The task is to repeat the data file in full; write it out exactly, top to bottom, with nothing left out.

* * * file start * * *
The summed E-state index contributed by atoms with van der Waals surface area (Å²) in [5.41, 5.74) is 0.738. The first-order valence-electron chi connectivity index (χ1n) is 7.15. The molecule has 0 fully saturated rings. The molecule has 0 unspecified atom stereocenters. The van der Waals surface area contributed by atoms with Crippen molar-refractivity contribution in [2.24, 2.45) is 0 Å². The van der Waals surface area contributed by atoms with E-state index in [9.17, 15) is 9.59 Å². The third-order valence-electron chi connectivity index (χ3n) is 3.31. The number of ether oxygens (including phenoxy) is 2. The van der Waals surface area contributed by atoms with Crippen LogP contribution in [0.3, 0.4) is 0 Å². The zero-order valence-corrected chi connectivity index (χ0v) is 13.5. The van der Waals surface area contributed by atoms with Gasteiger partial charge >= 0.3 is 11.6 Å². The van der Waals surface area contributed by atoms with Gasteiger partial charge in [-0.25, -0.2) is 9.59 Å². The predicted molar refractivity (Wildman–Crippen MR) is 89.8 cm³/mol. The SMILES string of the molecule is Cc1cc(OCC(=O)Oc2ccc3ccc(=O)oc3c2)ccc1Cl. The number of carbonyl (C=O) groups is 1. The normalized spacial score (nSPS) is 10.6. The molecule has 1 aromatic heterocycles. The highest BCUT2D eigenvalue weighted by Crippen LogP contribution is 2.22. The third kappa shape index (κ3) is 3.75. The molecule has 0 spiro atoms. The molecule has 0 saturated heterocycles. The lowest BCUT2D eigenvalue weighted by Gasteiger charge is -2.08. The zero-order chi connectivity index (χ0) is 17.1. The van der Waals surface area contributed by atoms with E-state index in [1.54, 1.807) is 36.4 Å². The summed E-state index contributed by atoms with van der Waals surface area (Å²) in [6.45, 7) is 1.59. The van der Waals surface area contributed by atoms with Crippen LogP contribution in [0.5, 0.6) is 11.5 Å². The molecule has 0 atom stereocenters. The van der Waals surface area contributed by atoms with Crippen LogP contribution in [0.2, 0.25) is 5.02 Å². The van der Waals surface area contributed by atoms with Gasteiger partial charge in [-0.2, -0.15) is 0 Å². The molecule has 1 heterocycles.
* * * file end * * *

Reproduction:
The summed E-state index contributed by atoms with van der Waals surface area (Å²) in [5.41, 5.74) is 0.738. The first-order valence-electron chi connectivity index (χ1n) is 7.15. The molecule has 0 fully saturated rings. The molecule has 0 unspecified atom stereocenters. The van der Waals surface area contributed by atoms with Crippen molar-refractivity contribution in [2.24, 2.45) is 0 Å². The van der Waals surface area contributed by atoms with E-state index in [9.17, 15) is 9.59 Å². The third-order valence-electron chi connectivity index (χ3n) is 3.31. The number of ether oxygens (including phenoxy) is 2. The van der Waals surface area contributed by atoms with Crippen LogP contribution in [0.3, 0.4) is 0 Å². The zero-order valence-corrected chi connectivity index (χ0v) is 13.5. The van der Waals surface area contributed by atoms with Gasteiger partial charge >= 0.3 is 11.6 Å². The van der Waals surface area contributed by atoms with Gasteiger partial charge in [-0.25, -0.2) is 9.59 Å². The predicted molar refractivity (Wildman–Crippen MR) is 89.8 cm³/mol. The SMILES string of the molecule is Cc1cc(OCC(=O)Oc2ccc3ccc(=O)oc3c2)ccc1Cl. The number of carbonyl (C=O) groups is 1. The normalized spacial score (nSPS) is 10.6. The molecule has 1 aromatic heterocycles. The highest BCUT2D eigenvalue weighted by Crippen LogP contribution is 2.22. The third kappa shape index (κ3) is 3.75. The molecule has 0 spiro atoms. The molecule has 0 saturated heterocycles. The lowest BCUT2D eigenvalue weighted by Gasteiger charge is -2.08. The zero-order chi connectivity index (χ0) is 17.1. The van der Waals surface area contributed by atoms with E-state index in [1.54, 1.807) is 36.4 Å². The summed E-state index contributed by atoms with van der Waals surface area (Å²) in [6.45, 7) is 1.59. The van der Waals surface area contributed by atoms with Crippen LogP contribution in [0.5, 0.6) is 11.5 Å². The molecule has 0 atom stereocenters. The van der Waals surface area contributed by atoms with Crippen LogP contribution in [0.2, 0.25) is 5.02 Å². The van der Waals surface area contributed by atoms with Gasteiger partial charge in [-0.2, -0.15) is 0 Å². The molecule has 1 heterocycles.